Nygard used the combined strategies of other predators

At the time, Harvey Weinstein was still a respected movie producer and the hashtag #MeToo was nearly a decade away from becoming a long overdue social movement that would change the world.

Then, in 2017, the New York Times and The New Yorker published their groundbreaking investigations revealing more than a dozen women had been sexually harassed, assaulted or raped by Weinstein. 

They also exposed an elaborate undercover campaign designed to discredit Weinstein's accusers and the journalists who were investigating him. Weinstein might have taken a page from Nygard's playbook.

Just like Nygard, Weinstein had been using his influence to lure women into private meetings and raping them. Nygard offered modeling jobs; Weinstein offered acting jobs.

Then, in 2018, "America's Dad," Bill Cosby, was found guilty on three counts of aggravated indecent assault involving Toronto native Andrea Constand. He was sentenced to prison, but released last year when the charges were overturned on a legal technicality. The U.S. supreme court recently refused to hear the appeal of that decision.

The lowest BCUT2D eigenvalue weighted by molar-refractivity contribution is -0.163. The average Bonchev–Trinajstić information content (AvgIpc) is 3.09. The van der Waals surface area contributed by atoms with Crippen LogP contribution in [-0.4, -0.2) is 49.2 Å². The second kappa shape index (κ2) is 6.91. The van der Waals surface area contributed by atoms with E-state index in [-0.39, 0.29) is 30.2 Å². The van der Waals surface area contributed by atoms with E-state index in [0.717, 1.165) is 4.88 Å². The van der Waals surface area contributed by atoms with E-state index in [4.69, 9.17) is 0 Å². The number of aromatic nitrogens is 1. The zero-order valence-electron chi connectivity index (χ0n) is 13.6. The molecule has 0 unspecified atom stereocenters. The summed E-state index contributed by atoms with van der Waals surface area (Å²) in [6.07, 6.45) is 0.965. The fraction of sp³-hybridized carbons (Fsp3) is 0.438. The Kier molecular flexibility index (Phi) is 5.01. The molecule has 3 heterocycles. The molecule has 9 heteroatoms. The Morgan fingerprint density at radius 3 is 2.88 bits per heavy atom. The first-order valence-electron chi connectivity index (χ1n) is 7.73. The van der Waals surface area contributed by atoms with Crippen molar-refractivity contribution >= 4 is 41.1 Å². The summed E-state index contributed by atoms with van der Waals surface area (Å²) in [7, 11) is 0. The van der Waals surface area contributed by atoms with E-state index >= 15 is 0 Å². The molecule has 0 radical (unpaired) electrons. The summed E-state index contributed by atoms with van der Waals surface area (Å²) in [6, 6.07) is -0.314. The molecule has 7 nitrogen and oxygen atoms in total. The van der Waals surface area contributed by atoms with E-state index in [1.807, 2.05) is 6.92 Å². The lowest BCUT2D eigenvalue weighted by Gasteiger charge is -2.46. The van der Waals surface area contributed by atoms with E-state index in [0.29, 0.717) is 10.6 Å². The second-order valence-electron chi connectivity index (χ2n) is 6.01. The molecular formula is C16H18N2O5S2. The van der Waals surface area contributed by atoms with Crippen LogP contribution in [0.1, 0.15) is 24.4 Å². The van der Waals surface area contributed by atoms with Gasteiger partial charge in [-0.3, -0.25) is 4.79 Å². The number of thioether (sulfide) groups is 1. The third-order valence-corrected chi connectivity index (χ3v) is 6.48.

Again, there are parallels in their methods. Both Cosby and Nygard are accused of drugging women before raping them.

And then, in 2019, Jeffrey Epstein was arrested on charges of sex trafficking after traveling from Paris to New Jersey on his private jet. 

According to prosecutors, a search of his apartment turned up a "vast trove of lewd photographs," including "hundreds – and perhaps thousands – of sexually suggestive photographs of fully – or partially – nude females."